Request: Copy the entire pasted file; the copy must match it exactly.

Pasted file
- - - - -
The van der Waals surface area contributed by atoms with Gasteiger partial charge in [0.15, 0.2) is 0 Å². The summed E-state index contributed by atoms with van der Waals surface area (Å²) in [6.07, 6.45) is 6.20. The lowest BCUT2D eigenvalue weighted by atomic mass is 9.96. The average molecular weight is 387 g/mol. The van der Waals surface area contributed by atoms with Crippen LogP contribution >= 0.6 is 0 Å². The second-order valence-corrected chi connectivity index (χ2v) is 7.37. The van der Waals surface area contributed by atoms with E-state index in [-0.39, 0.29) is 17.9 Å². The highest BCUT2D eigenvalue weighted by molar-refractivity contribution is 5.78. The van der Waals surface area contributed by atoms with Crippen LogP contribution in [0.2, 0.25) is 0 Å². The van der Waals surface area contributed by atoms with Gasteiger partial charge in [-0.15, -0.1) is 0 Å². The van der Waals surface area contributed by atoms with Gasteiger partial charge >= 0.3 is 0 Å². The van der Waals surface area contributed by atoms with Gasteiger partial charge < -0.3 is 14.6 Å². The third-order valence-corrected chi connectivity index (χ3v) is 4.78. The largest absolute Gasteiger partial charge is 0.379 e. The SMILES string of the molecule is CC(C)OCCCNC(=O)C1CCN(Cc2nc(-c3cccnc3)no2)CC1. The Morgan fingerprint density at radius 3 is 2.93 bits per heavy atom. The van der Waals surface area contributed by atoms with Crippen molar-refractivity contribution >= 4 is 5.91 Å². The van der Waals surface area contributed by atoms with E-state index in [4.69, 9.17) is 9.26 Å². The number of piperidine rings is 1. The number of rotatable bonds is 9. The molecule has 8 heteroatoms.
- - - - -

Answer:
The van der Waals surface area contributed by atoms with Gasteiger partial charge in [0.15, 0.2) is 0 Å². The summed E-state index contributed by atoms with van der Waals surface area (Å²) in [6.07, 6.45) is 6.20. The lowest BCUT2D eigenvalue weighted by atomic mass is 9.96. The average molecular weight is 387 g/mol. The van der Waals surface area contributed by atoms with Crippen LogP contribution >= 0.6 is 0 Å². The second-order valence-corrected chi connectivity index (χ2v) is 7.37. The van der Waals surface area contributed by atoms with E-state index in [-0.39, 0.29) is 17.9 Å². The highest BCUT2D eigenvalue weighted by molar-refractivity contribution is 5.78. The van der Waals surface area contributed by atoms with Crippen LogP contribution in [0.2, 0.25) is 0 Å². The van der Waals surface area contributed by atoms with Gasteiger partial charge in [-0.15, -0.1) is 0 Å². The van der Waals surface area contributed by atoms with Gasteiger partial charge >= 0.3 is 0 Å². The van der Waals surface area contributed by atoms with Gasteiger partial charge < -0.3 is 14.6 Å². The third-order valence-corrected chi connectivity index (χ3v) is 4.78. The largest absolute Gasteiger partial charge is 0.379 e. The SMILES string of the molecule is CC(C)OCCCNC(=O)C1CCN(Cc2nc(-c3cccnc3)no2)CC1. The Morgan fingerprint density at radius 3 is 2.93 bits per heavy atom. The van der Waals surface area contributed by atoms with Crippen molar-refractivity contribution >= 4 is 5.91 Å². The van der Waals surface area contributed by atoms with E-state index in [4.69, 9.17) is 9.26 Å². The number of piperidine rings is 1. The number of rotatable bonds is 9. The molecule has 8 heteroatoms.